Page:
This is a subject dear to everyone’s heart, and also the bane of many people’s lives – good old ‘Elf and Safety, and in particular, the continuing saga of BS boards vs so-called ‘Grade A’ boards. I know that I’m far from the first person to address this issue, which makes it all the more surprising that it has yet to be resolved. How is it possible that potentially lethal boards are still in widespread use on scaffolding in this country despite a wealth of evidence and publicity proving their unsuitability for ensuring worker safety whilst working at height?

Back in 2013, wood scientist and expert Jim Coulson FIWSc FFB published an article about the rise in faulty boards:

“In a typical year, TFT might get 5 or 6 broken boards delivered to us, for an examination and an opinion on the cause of the boards’ failure.  But in the first 4 months of 2010 alone, we had 10 such boards sent to us, from sites all over the UK: which made me ask myself – “Whatever is going on here?”

All bar one of these broken boards was a “Grade A” board..”

Jim’s recommendation?:

“It could be made compulsory to have every piece of wood graded and marked before it could be used, then there would be no place for Grade A boards, or for the cheaper end of the market that supplies them. Then the Scaffolding Industry would all be on a level playing field.”

The truth is that as long as ‘Grade A’ boards remain an option and are available at a lower price than BS boards, they will continue to be the board of choice for those contractors driven solely by price and the need to be competitive.

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Health & safety bulletin Scaffold Board Failure 13th May 2010

 

Jim Coulson has been advising Gilray since we started making our own boards back in 2010. We sell only machine graded boards made to BS2482:2009. Furthermore, we hold the BS Kitemark for scaffold boards which means that our materials, methods, procedures and staff training are all scrupulously inspected on a twice yearly basis. We have also recently invested in new, British made machinery to double our machine grading and banding capacity. Yes, it does represent a huge investment, but we couldn’t consider doing it any differently. The integrity of our boards is paramount, and we will not cut corners.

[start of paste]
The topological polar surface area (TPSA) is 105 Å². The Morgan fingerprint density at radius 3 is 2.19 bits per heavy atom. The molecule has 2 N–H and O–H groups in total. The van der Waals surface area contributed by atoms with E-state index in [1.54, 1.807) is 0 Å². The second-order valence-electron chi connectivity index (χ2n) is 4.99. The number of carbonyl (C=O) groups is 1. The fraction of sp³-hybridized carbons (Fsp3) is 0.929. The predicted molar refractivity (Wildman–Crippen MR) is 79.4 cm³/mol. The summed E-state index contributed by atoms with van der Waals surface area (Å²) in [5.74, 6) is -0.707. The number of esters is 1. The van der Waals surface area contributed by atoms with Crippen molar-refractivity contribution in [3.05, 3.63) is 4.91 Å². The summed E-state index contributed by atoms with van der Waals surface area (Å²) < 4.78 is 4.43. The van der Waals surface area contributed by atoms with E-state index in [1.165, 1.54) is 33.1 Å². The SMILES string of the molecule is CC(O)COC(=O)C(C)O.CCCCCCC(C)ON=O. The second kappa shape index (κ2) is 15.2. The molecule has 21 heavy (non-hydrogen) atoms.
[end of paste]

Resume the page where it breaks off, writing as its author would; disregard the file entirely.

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Gilray’s state-of-the-art grading and banding facility.
In February 2010, the NASC published a safety alert following the failure of a ‘Grade A’ board which resulted in injury to a bricklayer. He had a lucky escape, but it was a timely warning and closely followed the publication of BS2482:2009. This had been written with a lot of industry collaboration and one of the main findings from all the associated research was that measuring the ‘flatwise modulus of elasticity’ of a board gives a much more accurate prediction of bending strength than any visual method. The ‘flatwise modulus of elasticity’ is what a board grading machine measures, so even though the new standard allows for visual grading, machine grading will always be preferable. Having said that, of course, a properly visually graded board will still afford more comfort than a ‘Grade A’ board, which has, in all probability not been graded at all.

Following their 2010 safety alert, the NASC published a technical report which claimed that only 30% of scaffold boards purchased at that time were bought to BS standards. Try as I might, (and for once Google has let me down), I cannot find an update on this figure. I will continue to try and report back – but if any reader can enlighten me in the meantime, I would be very grateful. My email address is at the top of this article. I suspect that the numbers may well have reversed, with around 70% of scaffold boards being specified as BS2482:2009, but that would still mean that there are a significant number of ‘Grade A’ boards being used.

On a more optimistic note, let me share these figures from the NASC 2014 annual safety report, showing that the incidence of injuries sustained on scaffolding in the UK has fallen by over 90% in the last 40 years.

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Despite the continuing lack of industry standardisation with respect to boards, it’s clear that the increased value placed on Health and Safety during this period has saved many people from serious injury, or even worse. Let’s not rest until every worker and member of the public is as safe and protected as they can be. Support and uphold British Standards!

It’s not just a scaffold board!

 

 Welcome to the Gilray Plant blog.

 I’m Vic Thiemann, Marketing Manager, updating you on latest trends, news and topics of interest. Feel free to comment on what you read, or email me at vic.thiemann@gilray.co.uk.

In a world where railway sleepers, wheelbarrows, drinking troughs  and milk churns are considered the height of shabby, eco-friendly chic, it comes as no surprise that scaffold boards have joined this re-purposing and recycling trend.

Read more

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Tube and fittings or system scaffolding

Welcome to the Gilray Plant blog.

I’m Vic Thiemann, Marketing Manager, updating you on latest trends, news and topics of interest. Feel free to comment on what you read, or email me at vic.thiemann@gilray.co.uk.

The use of scaffolding systems in some shape or form can be traced back 17,000 years to the Paleolithic cave paintings of Lascaux in France, whose painted ceilings, like those of the Sistine Chapel, were accessed by staging. Over time both similar and unique structures developed around the world, mostly using wood and rope. Read more

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MegaGrowth 50

Welcome to the Gilray Plant blog.

I’m Vic Thiemann, Marketing Manager, updating you on latest trends, news and topics of interest. Feel free to comment on what you read, or email me at vic.thiemann@gilray.co.uk.

What an incredible year it’s been for us. With an impressive 98.8% increase in revenue over 4 years, Gilray Plant made it onto the MegaGrowth 50 awards list, ranking 27th. Compiled by Kent Business magazine (part of the KM Media Group) the MegaGrowth 50 table lists Kent’s fastest-growing privately-owned companies.  To decide on the award winners, it measures growth in revenues over the last four years for companies with a minimum turnover of £1m. Read more